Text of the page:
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  • Writer's pictureAutumn Lamb

Week 4: Memory

Tears are a controversial topic in my head, yet they fell frequently this week. We are four weeks into our time in Italy, and this week’s readings and lectures covered refugee camps, trauma, and mental health. Through conversations, the power and need for storytelling was shared by our professors. How it is so important for refugees to share their stories, no matter how difficult they are to tell, or to hear. There is power in reclaiming a bit of life and release from the overwhelming pain carried within the body through sharing an individual story.

 

One of the readings that stood out this week is from the book, “The Body Keeps the Score,” by Besser van der Kolk. I brought the book with me from home, as it was one of the first ones I read when first beginning personal trauma work. It provides a great foundational understanding of trauma, traumatic memory, body memory, and ways to release. Since originally reading this book, I’ve read several others, which help to deepen and round out understanding, although I am by no means an expert on the topic. In our section, we read about traumatic memory, and how the mind is so powerful in protecting itself from pain that it will repress events that have happened. Sometimes this can happen for years. Then a trigger of some sort happens, and memories come back, but not always in a way that is coherent or linear, or even a full picture of the event or events that happened. This can be extremely startling when experienced in the moment, and depending on the intensity of the memory, can completely disrupt normal life. This section reiterated the importance of sharing stories and letting the body release the trauma that has been stored in the body and mind.




 

I have been fascinated by and been researching how storytelling is so important in healing from trauma. Last year I wrote a research paper on the topic, from a gut instinct that this is an important topic to study, and that there is validity in my thoughts on the subject. Yet, it is one that is sometimes difficult to engage in. It’s not like asking someone to share their trauma is a casual conversation over cocktails. Imagine grabbing a drink, an aperitive here in Rome, and asking your friend, “so, how does your body feel the pain of trauma?” or “what sort of traumatic flashbacks do you experience when you are triggered?” Yet, the ability to share and release trauma is so critical to moving forward in life, to beginning to heal.

 

I have never lived in a refugee camp. I have never been a POW or held in a cell. Stories told by those who have are immensely difficult to hear. My mind has the ability to amplify pain I have experienced while listening to another person share their experience and empathize with them. At the very least, I can offer a listening ear, an open space for another to share their story.


Nobody wants to remember trauma. In that regard society is no different from the victims themselves. We all want to live in a world that is safe, ageable, and predictable, and victims remind us that this is not always the case. In order to understand trauma, we have to overcome our relluctance to confront that reality and cultivate the courage to listen to the testimonies of survivors.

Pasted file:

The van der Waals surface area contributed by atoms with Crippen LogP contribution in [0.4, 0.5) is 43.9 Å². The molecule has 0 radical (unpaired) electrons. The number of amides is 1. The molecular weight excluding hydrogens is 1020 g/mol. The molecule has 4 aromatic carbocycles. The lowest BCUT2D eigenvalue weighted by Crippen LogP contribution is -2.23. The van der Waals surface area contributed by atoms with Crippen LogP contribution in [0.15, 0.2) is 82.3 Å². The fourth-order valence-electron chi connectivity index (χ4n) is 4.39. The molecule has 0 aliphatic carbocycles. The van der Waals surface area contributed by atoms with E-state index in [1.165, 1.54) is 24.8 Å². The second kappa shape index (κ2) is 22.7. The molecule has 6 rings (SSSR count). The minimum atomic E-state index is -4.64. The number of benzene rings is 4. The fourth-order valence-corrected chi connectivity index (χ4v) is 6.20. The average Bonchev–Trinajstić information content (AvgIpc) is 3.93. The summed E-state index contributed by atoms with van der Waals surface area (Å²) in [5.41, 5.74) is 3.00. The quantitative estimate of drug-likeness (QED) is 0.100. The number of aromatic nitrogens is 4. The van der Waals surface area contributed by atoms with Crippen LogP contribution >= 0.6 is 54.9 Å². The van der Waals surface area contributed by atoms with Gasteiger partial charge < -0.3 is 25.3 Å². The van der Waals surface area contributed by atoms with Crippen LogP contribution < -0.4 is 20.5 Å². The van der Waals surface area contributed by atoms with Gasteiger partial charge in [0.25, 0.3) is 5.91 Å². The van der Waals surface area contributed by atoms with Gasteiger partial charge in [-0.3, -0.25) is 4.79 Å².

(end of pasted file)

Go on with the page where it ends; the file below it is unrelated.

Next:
The Body Keeps the Score, pp. 196-197


At the end of the day, this work isn’t about me, though I am willingly choosing to move in this direction with studies. This has been a progression over the past decade, from the first time I heard the story of a woman who was attempting to rebuild her life through creating jewelry and I shared her story to women in the United States. Later through traveling to Haiti and meeting metal workers and clay and jewelry makers, and parents and children whose desire was to provide for their family, buy land, and build a house. Their stories wove their way into my heart and my soul, and no matter where I go in the world, I am reminded of the men and women and children there who are beautiful and funny, and caring, and so many so utterly traumatized from decades (centuries really) of generational trauma. Yet, everyone I met there doesn’t want to be known for their collective or individual trauma, they want to be known for who they are as a person, as a mother, as a father, as a student.

 

As I write today, my dear friend who I worked with for several years, is on her way to Haiti, to continue the amazing work of a school for infants through 6th grade, that is trying their best to financially stay afloat while providing upper class education to children from families of lower financial class. Each and every student and parent have a story – complicated, joyful, challenging, and amazing all wrapped up in one bundle that deserves to be told to the world.

 

My brief social media posts have covered the joy of a delicious cup of coffee, or a cool door. To me, these are ways to stay grounded. Life is incredibly difficult at times, and the cruelty and unfairness across the globe, especially amongst those who live in the global south and have brown skin. If I sit in my feelings for too long, I will become a puddle and retreat into a hole. So, I believe that it is important to have personal practices that ground me and allow me to come back to a place where I can engage in the work of learning, writing, conversing, and becoming a change agent. Those practices of savoring a delicious cup of coffee, noticing and marveling at interesting doors, walking through the city to explore all the nooks and crannies, they are vital to my mental health. They have been part of my process all along, from rebuilding my life after trauma, to moving forward in working with others who have suffered trauma.



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